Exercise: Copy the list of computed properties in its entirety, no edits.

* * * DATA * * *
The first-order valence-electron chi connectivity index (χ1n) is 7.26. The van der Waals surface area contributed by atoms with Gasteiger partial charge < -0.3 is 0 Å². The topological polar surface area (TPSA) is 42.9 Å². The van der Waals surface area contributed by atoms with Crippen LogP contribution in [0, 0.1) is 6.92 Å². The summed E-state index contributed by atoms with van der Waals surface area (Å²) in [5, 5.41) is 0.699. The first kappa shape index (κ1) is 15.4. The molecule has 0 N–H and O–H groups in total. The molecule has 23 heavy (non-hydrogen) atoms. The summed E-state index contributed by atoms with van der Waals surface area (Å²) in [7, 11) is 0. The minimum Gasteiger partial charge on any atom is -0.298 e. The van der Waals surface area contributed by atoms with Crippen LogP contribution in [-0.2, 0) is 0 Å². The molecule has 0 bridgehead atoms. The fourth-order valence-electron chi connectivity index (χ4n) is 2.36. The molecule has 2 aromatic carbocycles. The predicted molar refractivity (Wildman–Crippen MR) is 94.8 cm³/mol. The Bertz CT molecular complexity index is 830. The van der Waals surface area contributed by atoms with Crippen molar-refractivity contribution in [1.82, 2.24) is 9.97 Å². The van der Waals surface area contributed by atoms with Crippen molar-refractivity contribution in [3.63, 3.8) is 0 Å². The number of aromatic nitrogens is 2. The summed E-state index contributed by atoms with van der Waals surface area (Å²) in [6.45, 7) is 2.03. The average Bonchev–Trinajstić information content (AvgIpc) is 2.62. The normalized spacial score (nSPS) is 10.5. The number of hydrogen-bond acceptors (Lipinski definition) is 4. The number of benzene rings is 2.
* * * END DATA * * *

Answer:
The first-order valence-electron chi connectivity index (χ1n) is 7.26. The van der Waals surface area contributed by atoms with Gasteiger partial charge < -0.3 is 0 Å². The topological polar surface area (TPSA) is 42.9 Å². The van der Waals surface area contributed by atoms with Crippen LogP contribution in [0, 0.1) is 6.92 Å². The summed E-state index contributed by atoms with van der Waals surface area (Å²) in [5, 5.41) is 0.699. The first kappa shape index (κ1) is 15.4. The molecule has 0 N–H and O–H groups in total. The molecule has 23 heavy (non-hydrogen) atoms. The summed E-state index contributed by atoms with van der Waals surface area (Å²) in [7, 11) is 0. The minimum Gasteiger partial charge on any atom is -0.298 e. The van der Waals surface area contributed by atoms with Crippen LogP contribution in [-0.2, 0) is 0 Å². The molecule has 0 bridgehead atoms. The fourth-order valence-electron chi connectivity index (χ4n) is 2.36. The molecule has 2 aromatic carbocycles. The predicted molar refractivity (Wildman–Crippen MR) is 94.8 cm³/mol. The Bertz CT molecular complexity index is 830. The van der Waals surface area contributed by atoms with Crippen molar-refractivity contribution in [1.82, 2.24) is 9.97 Å². The van der Waals surface area contributed by atoms with Crippen molar-refractivity contribution in [3.63, 3.8) is 0 Å². The number of aromatic nitrogens is 2. The summed E-state index contributed by atoms with van der Waals surface area (Å²) in [6.45, 7) is 2.03. The average Bonchev–Trinajstić information content (AvgIpc) is 2.62. The normalized spacial score (nSPS) is 10.5. The number of hydrogen-bond acceptors (Lipinski definition) is 4. The number of benzene rings is 2.